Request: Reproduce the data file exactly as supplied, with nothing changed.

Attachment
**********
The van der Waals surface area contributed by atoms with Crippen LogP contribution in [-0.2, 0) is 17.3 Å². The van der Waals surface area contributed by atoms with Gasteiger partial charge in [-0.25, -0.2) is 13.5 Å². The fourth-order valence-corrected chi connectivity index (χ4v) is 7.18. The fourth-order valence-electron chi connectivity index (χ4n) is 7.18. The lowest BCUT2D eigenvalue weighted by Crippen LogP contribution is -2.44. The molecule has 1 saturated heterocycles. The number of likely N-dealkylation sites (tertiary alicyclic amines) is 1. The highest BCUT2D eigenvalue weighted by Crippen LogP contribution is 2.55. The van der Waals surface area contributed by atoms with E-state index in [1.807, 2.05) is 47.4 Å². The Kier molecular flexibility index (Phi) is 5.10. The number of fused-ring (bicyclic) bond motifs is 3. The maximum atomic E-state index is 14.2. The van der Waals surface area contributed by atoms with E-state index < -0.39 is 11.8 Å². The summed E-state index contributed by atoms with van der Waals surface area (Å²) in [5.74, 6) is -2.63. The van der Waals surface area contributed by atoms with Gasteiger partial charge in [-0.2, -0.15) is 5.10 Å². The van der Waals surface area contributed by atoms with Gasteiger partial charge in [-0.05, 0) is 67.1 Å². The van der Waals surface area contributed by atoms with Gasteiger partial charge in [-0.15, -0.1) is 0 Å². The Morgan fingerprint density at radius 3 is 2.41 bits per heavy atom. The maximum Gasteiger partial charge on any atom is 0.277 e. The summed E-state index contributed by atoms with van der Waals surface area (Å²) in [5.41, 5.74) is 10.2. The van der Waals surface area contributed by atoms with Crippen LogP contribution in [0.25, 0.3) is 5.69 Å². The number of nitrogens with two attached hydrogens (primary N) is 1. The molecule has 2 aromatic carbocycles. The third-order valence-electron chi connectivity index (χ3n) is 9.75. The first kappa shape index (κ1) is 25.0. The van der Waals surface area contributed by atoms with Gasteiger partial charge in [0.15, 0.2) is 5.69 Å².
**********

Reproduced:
The van der Waals surface area contributed by atoms with Crippen LogP contribution in [-0.2, 0) is 17.3 Å². The van der Waals surface area contributed by atoms with Gasteiger partial charge in [-0.25, -0.2) is 13.5 Å². The fourth-order valence-corrected chi connectivity index (χ4v) is 7.18. The fourth-order valence-electron chi connectivity index (χ4n) is 7.18. The lowest BCUT2D eigenvalue weighted by Crippen LogP contribution is -2.44. The molecule has 1 saturated heterocycles. The number of likely N-dealkylation sites (tertiary alicyclic amines) is 1. The highest BCUT2D eigenvalue weighted by Crippen LogP contribution is 2.55. The van der Waals surface area contributed by atoms with E-state index in [1.807, 2.05) is 47.4 Å². The Kier molecular flexibility index (Phi) is 5.10. The number of fused-ring (bicyclic) bond motifs is 3. The maximum atomic E-state index is 14.2. The van der Waals surface area contributed by atoms with E-state index < -0.39 is 11.8 Å². The summed E-state index contributed by atoms with van der Waals surface area (Å²) in [5.74, 6) is -2.63. The van der Waals surface area contributed by atoms with Gasteiger partial charge in [-0.2, -0.15) is 5.10 Å². The van der Waals surface area contributed by atoms with Gasteiger partial charge in [-0.05, 0) is 67.1 Å². The van der Waals surface area contributed by atoms with Gasteiger partial charge in [-0.15, -0.1) is 0 Å². The Morgan fingerprint density at radius 3 is 2.41 bits per heavy atom. The maximum Gasteiger partial charge on any atom is 0.277 e. The summed E-state index contributed by atoms with van der Waals surface area (Å²) in [5.41, 5.74) is 10.2. The van der Waals surface area contributed by atoms with Crippen LogP contribution in [0.25, 0.3) is 5.69 Å². The number of nitrogens with two attached hydrogens (primary N) is 1. The molecule has 2 aromatic carbocycles. The third-order valence-electron chi connectivity index (χ3n) is 9.75. The first kappa shape index (κ1) is 25.0. The van der Waals surface area contributed by atoms with Gasteiger partial charge in [0.15, 0.2) is 5.69 Å².